Moffat Falls is dedicated to regenerating landscapes and communities, and further hopes to encourage and support others who are interested in learning regenerative principles. Regenerative agriculture has emerged as an umbrella term for any agricultural activity that restores and enhances holistic, resilient living systems. Whilst sustainable systems must maintain productivity, regenerative systems go a step further in restoring what has been lost and improving what is currently there. Carbon farming frames the approach to regeneration at Moffat Falls, through holistic management utilising grazing animals as a carbon sink. Moffat Falls’ Director, Lorraine Gordon, is also the Director of Farming Together and Strategic Projects at Southern Cross University, and the founder of Southern Cross University’s Regenerative Agriculture Alliance.
- Time controlled grazing and holistic management.
- Correcting mineral deficiencies based on soil testing.
- Increase stock density by either increasing numbers and moves or reducing size of paddocks.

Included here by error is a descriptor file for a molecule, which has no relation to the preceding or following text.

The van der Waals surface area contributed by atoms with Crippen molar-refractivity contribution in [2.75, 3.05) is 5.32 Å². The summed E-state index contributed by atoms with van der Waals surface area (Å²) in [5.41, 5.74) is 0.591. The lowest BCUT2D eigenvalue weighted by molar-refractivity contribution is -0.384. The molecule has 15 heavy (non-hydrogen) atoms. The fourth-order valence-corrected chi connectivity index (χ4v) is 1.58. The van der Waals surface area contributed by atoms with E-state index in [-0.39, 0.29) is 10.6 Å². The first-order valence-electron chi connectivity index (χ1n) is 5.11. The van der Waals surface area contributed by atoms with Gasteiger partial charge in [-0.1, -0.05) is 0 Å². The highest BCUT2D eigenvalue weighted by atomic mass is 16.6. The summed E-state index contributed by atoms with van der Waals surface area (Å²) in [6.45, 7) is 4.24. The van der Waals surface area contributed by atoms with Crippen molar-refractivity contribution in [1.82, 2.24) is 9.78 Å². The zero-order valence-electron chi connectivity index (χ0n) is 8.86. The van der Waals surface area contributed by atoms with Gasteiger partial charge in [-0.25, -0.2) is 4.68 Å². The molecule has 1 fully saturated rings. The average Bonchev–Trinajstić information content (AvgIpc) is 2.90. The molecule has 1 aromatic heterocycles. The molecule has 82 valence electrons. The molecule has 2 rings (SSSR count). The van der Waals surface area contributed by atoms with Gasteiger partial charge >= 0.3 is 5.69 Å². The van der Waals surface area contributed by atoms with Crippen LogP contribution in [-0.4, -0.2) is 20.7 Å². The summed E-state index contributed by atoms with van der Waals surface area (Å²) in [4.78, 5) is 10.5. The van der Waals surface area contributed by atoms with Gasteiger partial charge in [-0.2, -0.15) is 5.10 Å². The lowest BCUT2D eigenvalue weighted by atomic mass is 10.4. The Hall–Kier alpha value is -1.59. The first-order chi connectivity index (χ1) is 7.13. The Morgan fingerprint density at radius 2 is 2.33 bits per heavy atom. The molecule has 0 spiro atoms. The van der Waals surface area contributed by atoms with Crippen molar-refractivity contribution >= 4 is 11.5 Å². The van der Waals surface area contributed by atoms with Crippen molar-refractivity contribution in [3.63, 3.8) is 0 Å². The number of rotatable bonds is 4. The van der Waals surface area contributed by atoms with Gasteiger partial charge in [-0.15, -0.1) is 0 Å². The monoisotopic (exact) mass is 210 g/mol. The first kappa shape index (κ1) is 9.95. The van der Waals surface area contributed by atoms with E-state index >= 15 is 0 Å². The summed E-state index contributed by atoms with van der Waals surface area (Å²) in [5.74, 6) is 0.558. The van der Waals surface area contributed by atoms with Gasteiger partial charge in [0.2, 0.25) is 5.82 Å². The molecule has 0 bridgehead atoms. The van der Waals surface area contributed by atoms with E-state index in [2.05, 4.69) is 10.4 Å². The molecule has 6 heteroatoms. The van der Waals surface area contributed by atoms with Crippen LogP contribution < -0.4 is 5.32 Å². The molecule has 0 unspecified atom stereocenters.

- Adding an additional mineral not used before such as gypsum.
- Multi species pastures cropping for winter months.
The Catalyst for Change
- Build resilience into family farming business.
- Increase in risks and threats from climate change.
- Value-adding opportunity to diversify farming practices.
- Register the project without contracts: through the Federal Government. Contracts to sell ACCU’s (Australian Carbon Credit Units) can be organised later.
- Register and include an ERF (Emission Reduction Fund) contract: to get paid at the Government price for any increases.
- Include a secondary market contract (e.g. Corporate market): to increase the value of the carbon payment.
- Sell ACCU’s to specific buyers: with a full history of flora and fauna.
- Sell products which are “Carbon Plus” rather than just “Carbon Neutral”: higher price again.
- Have no contracts in place for now and sell on the ‘spot’ market when credits become available. This is a safe option in that if you don’t increase carbon for some reason you don’t have to deliver!
- Paddocks of bare soil/lack of ground cover
- Monocrops/lack of biodiversity
- Spraying out paddocks prior to sowing new pastures or crops
- Set stocking
- Reliance on synthetic chemicals, fertilisers and pesticides
- Over tillage/disturbance of soil
- Research is continuing into the types of practices and methods that build carbon.
- Carbon farming adopts regenerative agricultural practices. This will increase your triple bottom line in a changing climate.
- Watch the market. There are both government and corporate markets domestically and overseas. Carbon prices are increasing so keep informed!